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Kwame Brown recall, District of Columbia (2012)

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An effort to recall Kwame Brown from his elected position as chairman of the city council of Washington, D.C. was launched in January 2012.[1] The recall effort was abandoned in April 2012.[2]

Reasons for recall

Frederick Butler, a Ward 6 resident, organized the recall effort. He contemporaneously organized the recall effort against DC mayor Vince Gray.[3] Butler accused Brown of violating his oath of office through unethical behavior. He says, “The citizens of D.C. are frustrated. How many years of corrupt government do we need to deal with? I think it’s time to take matters into our own hands.”[4] Brown has faced allegations of campaign finance violations.[5] He is currently under federal investigation for campaign-related activities.[4] Butler's petition charges that Brown has "violated the public trust."[6]

Path to the ballot

See also: Laws governing recall in the District of Columbia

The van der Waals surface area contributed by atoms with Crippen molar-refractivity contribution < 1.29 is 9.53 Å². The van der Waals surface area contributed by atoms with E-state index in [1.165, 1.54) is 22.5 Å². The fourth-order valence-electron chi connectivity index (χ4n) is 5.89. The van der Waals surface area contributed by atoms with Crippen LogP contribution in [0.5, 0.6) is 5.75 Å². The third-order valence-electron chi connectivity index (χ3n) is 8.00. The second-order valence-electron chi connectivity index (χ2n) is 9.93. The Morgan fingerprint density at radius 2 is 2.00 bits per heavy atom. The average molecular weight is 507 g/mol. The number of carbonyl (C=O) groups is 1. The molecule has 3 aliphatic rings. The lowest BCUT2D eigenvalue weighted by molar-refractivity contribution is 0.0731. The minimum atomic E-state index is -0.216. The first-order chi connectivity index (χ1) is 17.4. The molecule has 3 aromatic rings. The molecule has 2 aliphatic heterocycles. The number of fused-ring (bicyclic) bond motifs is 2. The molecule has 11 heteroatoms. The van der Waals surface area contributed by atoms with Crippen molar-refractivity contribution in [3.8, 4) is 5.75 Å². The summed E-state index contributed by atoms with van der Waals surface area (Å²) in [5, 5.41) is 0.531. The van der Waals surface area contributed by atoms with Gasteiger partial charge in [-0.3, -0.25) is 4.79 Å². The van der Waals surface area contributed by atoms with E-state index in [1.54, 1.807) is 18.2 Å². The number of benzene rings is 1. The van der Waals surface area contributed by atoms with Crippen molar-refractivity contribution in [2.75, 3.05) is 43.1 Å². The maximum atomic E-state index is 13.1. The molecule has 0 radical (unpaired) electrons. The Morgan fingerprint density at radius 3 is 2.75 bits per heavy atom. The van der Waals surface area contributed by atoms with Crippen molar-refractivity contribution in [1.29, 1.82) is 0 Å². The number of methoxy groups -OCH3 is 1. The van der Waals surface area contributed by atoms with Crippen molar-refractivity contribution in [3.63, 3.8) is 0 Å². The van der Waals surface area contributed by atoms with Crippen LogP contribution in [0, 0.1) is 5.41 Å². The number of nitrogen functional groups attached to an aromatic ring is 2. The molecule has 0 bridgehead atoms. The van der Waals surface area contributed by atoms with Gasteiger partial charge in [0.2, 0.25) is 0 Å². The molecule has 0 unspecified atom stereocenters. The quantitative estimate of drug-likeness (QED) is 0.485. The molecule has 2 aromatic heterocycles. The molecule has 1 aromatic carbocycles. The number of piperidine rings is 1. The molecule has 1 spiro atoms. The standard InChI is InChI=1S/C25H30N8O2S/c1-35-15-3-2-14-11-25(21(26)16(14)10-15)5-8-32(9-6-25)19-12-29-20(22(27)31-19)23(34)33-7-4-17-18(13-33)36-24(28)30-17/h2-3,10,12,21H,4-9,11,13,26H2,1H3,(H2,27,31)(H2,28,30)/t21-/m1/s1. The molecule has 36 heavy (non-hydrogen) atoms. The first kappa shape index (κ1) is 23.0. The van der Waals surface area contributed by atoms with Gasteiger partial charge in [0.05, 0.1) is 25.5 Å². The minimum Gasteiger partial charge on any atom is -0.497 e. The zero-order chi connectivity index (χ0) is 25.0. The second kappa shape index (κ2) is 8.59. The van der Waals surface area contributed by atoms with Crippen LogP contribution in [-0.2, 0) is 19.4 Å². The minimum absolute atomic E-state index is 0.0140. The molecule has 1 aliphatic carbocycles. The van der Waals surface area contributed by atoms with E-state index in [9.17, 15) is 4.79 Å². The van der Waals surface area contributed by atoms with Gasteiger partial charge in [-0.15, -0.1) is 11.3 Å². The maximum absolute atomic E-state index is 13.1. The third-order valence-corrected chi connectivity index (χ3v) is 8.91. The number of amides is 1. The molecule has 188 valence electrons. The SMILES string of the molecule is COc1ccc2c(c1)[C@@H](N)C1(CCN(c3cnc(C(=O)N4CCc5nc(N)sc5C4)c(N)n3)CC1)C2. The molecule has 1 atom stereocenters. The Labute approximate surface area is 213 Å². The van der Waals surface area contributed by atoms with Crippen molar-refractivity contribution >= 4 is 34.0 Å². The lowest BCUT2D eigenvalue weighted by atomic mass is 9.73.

Butler filed recall paperwork on January 11th, 2012. Brown had 10 days to issue an optional response that would be included on recall petitions.[1]

On February 1st, Butler failed to attend a session of the D.C. Board of Elections and Ethics. As a result, there was a two-week delay in the launch of the petitions for circulation. Butler says he plans to pick up the petitions on February 13th.[7] On February 13th, the D.C. Board of Elections and Ethics officially adopted the petitions, meaning Butler can begin circulating them.[8]

Recall organizers had 180 days to collect signatures from 10% of registered voters in the District of Columbia, or approximately 45,000 people. There is also a ward distribution requirement that would require recall organizers to submit signatures from at least 10% of registered voters in five of the city's eight wards.[7]

If enough signatures had been submitted, a special recall election could have taken place in November 2012.[3]

In April 2012, Butler announced that he was suspending the recall effort. He said that he believes ongoing federal probes into Brown's campaign activities will eventually remove him from office, and in the meantime, the recall effort is a "poor use" of money.[2]

See also

External links

References